Employee Engagement Surveys in the APS : The ATO in focus

I recently received a copy of one of the Taxation Office's engagement survey reports via snail mail from an unknown source. Such surveys are conducted in a variety of Australian Public Service agencies. The purpose of this post is to examine key aspects of the Taxation Office's report and share some observations.


The first matter to consider is the Taxation Office's views on organisational culture and employee engagement. Consider diagram from the report.


What this diagram shows is that the leadership of the Taxation Office takes the view that they create the culture and that by doing so that they create employee engagement. In essence this is a top down model which, considering that building and maintain organisational culture is a social activity, is a flawed approach.


One of the interesting aspects of the report is the response rate of 77%. This is high and is partly a function of the work I did within the Taxation Office which resulted employees being used to completing online surveys.


However, what is of concern in relation to the engagement survey is the fact that only 48% of staff responded favourably to the item 'Confidence in the Survey Process'. The other 52% of staff obviously have a different view. However, data showing unfavourable responses for this item is not included in the report.


From my conversations with staff, this is why they see the reports provided as little more than corporate spin. The fact that 52% of staff apparently lack confidence in the survey process itself does, in the absence of further information, raise doubts about the veracity of the survey results.


Being a researcher myself and having been privy to how the Taxation Office manages communication in relation to the survey I must say that I completely agree with the view that the Taxation Office resorts to spin with the deliberate intent of emphasising positive feedback and minimising negative feedback.


The entire internal communications regime for the survey is focused on the 'cascading down' (love the language) of messages and data. Taxation Office overview, sub plan reports and line reports. Managers are carefully prepared to ensure the corporate focus and direction is supported. Taxation Office staff have clearly conveyed to me that they do not see the whole picture and are drip fed information.


What I also notice is the 'cherry picking' of comments. About 19,000 comments were made and have not been published. Indeed, part way through the survey process a message was sent to managers telling them to remind staff of their obligations under the Australian Public Service Code of Conduct when making comments in the survey form. This is controlling behaviour designed to discourage people from saying exactly how they feel.


To be fair some of the results are good. in the main these are the obvious ones. Pay, conditions and relationships within teams. Responses to other survey questions are not favourable. For example, senior management consideration of the impact of decisions on staff and the management of change.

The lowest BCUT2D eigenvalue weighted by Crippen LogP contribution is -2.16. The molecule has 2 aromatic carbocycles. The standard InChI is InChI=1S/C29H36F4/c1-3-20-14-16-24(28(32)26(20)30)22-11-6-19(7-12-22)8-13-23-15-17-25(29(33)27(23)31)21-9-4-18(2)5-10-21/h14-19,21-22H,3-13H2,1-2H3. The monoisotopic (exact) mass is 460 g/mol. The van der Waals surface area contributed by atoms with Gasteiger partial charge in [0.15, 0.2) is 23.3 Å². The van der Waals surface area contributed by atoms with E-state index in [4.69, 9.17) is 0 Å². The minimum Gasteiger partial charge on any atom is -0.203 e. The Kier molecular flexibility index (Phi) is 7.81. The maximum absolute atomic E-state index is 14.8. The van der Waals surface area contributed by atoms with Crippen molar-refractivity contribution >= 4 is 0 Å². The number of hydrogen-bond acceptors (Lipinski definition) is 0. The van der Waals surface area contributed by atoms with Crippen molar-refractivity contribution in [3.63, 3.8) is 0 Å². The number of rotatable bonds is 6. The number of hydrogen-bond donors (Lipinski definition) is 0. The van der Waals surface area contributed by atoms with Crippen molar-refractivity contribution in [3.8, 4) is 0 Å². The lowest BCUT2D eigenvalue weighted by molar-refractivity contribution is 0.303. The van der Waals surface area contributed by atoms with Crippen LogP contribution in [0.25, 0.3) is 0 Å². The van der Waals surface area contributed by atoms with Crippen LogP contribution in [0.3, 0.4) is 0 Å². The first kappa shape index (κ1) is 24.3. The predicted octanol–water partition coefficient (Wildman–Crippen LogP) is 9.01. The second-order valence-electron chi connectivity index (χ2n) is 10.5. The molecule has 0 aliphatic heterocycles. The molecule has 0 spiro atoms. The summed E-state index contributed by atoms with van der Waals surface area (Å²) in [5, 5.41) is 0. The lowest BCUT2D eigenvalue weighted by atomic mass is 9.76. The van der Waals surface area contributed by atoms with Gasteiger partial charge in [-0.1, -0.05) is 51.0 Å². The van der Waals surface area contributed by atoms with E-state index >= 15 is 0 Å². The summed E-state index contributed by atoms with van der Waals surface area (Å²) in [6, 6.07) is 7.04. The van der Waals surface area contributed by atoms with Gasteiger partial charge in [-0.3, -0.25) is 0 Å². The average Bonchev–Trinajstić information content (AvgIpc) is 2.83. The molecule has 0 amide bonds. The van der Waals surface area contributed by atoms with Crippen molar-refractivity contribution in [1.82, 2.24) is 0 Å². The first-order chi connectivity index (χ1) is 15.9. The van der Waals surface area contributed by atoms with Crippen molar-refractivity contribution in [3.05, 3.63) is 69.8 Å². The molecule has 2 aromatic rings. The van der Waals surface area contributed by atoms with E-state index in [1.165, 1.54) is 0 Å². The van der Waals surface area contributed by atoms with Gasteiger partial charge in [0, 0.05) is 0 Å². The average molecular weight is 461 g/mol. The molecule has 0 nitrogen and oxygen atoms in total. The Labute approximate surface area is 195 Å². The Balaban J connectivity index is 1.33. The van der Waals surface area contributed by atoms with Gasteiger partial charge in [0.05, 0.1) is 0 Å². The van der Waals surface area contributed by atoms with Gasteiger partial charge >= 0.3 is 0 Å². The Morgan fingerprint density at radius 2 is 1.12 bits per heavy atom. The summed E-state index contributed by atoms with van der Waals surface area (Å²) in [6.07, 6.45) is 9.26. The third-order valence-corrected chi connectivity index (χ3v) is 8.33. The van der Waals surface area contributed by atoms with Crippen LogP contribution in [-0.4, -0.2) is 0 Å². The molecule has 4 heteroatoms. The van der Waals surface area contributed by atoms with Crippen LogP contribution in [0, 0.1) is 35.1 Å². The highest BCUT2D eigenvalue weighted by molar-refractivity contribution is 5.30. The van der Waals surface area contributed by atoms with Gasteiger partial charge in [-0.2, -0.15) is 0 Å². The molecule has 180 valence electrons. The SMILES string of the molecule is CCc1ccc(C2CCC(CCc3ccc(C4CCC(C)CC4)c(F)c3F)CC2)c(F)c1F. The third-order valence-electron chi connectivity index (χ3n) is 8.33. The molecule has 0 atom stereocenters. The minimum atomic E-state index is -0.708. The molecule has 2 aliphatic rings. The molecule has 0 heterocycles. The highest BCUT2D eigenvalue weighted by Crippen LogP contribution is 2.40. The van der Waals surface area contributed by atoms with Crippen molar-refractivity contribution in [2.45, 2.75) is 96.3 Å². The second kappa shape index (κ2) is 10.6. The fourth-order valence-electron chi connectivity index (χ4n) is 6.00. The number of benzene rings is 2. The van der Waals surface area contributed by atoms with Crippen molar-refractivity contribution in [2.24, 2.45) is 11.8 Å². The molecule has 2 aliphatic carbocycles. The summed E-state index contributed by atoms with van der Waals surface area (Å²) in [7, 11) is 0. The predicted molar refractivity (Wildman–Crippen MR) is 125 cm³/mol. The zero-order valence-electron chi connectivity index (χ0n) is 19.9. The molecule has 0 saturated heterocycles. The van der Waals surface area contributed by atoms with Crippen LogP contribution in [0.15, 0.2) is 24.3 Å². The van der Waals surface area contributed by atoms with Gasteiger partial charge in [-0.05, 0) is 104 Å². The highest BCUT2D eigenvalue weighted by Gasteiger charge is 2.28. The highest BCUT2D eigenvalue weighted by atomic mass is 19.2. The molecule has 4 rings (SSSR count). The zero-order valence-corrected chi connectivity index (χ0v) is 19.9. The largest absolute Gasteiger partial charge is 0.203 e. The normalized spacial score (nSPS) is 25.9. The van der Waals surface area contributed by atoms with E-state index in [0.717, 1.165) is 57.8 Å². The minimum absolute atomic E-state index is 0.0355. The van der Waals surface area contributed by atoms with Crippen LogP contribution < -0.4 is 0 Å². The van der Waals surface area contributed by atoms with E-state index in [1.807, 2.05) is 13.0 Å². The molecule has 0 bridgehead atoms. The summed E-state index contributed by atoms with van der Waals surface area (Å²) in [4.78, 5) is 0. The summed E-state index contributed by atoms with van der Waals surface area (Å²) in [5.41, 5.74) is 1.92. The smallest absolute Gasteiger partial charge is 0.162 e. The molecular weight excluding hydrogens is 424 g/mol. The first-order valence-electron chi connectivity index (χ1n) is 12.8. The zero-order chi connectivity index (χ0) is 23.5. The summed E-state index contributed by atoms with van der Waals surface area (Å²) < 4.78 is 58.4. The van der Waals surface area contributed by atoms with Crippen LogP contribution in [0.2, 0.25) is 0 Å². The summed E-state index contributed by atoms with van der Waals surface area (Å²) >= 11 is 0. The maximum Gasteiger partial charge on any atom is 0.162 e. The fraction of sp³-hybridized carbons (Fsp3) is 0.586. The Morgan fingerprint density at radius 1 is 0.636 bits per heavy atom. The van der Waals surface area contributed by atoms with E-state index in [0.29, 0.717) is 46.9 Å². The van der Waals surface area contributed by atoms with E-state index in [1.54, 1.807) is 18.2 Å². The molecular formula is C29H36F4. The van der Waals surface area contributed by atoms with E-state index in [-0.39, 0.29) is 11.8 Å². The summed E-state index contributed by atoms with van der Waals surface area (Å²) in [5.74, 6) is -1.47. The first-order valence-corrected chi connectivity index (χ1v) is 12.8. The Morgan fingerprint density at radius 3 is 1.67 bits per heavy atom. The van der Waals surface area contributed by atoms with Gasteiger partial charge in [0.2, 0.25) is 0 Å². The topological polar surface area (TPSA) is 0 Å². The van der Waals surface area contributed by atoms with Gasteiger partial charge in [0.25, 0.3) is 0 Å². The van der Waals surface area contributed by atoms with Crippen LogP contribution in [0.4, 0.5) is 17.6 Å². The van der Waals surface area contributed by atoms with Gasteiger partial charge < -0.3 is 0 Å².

Most telling only 26% of staff feel the Taxation Office will change for the better over the next year. Understandably 86% of staff are proud of the contribution they make through their work to the community and society.


As to the overall engagement profile of the the Taxation Office these are not particularly good with 43% of staff being actively engaged. 29% of staff are passively engaged, 16% aligned but disenfranchised and 12% disengaged.


Overall, it is fair to say that what is striking is the Taxation Office's lack of openness with even its' own staff on the full picture and the comments made. This is very much a function of the excessively controlling corporate sub-culture of the place.


I fail to see why there should not be greater openness about these results. Including sharing them with the community. And isn't it unrealistic to expect that the results will remain in-house when the reports, such as they are, are available to just over 22,000 people.


I do question the survey methodology and the 'top down' foundations of the entire exercise. I get the distinct impression that many people have simply given up and have the view that the leadership of the Taxation Office will just do what it wants anyway. By definition culture building is social, not an exercise in omnipotence.


It is also worth noting that the survey results were submitted to the survey providers database on 16 December 2011. Quantitative data could have been released to staff months ago and the conversation opened up across the organisation. That would have been a culture building exercise in itself.


I will endeavour to put the rest of the data from the report I have into a spreadsheet over the next week.





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Comment by Graham Gourlay on May 6, 2012 at 5:58pm

As Steve points out, key to strengthening engagement after an engagement survey is to share the data collected with the staff and invite them to make their own meaning of - and help each other to understand - the data, its implications for their area.  Engagement grows from people being genuinely engaged in identifying issues, challenges, opportunities and collaborating in improving things that they choose to work on.  They need to feel treated like valued, trusted adults capable of finding and fixing their own gaps, enhancements, etc.  I don't see that the ATO gets this.  It acts like a patronising nanny state; we'll tell you what the problem areas are and we'll drive & coordinate action to fix them, little people!  Doesn't it?

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